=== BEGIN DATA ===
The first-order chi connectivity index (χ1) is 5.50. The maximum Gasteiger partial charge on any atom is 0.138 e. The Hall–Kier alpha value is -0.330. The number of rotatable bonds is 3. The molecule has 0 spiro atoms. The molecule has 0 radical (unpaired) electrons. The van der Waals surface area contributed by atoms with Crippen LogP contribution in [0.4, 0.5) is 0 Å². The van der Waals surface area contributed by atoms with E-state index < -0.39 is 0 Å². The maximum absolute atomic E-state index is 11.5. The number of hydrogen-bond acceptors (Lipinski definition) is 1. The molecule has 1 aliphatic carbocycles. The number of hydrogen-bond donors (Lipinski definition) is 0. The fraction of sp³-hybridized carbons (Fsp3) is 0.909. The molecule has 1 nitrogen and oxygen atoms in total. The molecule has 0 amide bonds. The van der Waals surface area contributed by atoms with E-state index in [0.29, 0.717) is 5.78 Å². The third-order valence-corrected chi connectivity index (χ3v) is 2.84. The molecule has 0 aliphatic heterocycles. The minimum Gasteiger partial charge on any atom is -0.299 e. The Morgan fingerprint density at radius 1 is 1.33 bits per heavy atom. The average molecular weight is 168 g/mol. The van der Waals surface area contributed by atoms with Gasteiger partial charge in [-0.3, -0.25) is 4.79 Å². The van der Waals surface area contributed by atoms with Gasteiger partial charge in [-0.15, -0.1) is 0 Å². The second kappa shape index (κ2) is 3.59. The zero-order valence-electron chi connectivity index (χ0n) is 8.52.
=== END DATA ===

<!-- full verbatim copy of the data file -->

The first-order chi connectivity index (χ1) is 5.50. The maximum Gasteiger partial charge on any atom is 0.138 e. The Hall–Kier alpha value is -0.330. The number of rotatable bonds is 3. The molecule has 0 spiro atoms. The molecule has 0 radical (unpaired) electrons. The van der Waals surface area contributed by atoms with Crippen LogP contribution in [0.4, 0.5) is 0 Å². The van der Waals surface area contributed by atoms with E-state index < -0.39 is 0 Å². The maximum absolute atomic E-state index is 11.5. The number of hydrogen-bond acceptors (Lipinski definition) is 1. The molecule has 1 aliphatic carbocycles. The number of hydrogen-bond donors (Lipinski definition) is 0. The fraction of sp³-hybridized carbons (Fsp3) is 0.909. The molecule has 1 nitrogen and oxygen atoms in total. The molecule has 0 amide bonds. The van der Waals surface area contributed by atoms with E-state index in [0.29, 0.717) is 5.78 Å². The third-order valence-corrected chi connectivity index (χ3v) is 2.84. The molecule has 0 aliphatic heterocycles. The minimum Gasteiger partial charge on any atom is -0.299 e. The Morgan fingerprint density at radius 1 is 1.33 bits per heavy atom. The average molecular weight is 168 g/mol. The van der Waals surface area contributed by atoms with Gasteiger partial charge in [-0.3, -0.25) is 4.79 Å². The van der Waals surface area contributed by atoms with Gasteiger partial charge in [-0.15, -0.1) is 0 Å². The second kappa shape index (κ2) is 3.59. The zero-order valence-electron chi connectivity index (χ0n) is 8.52.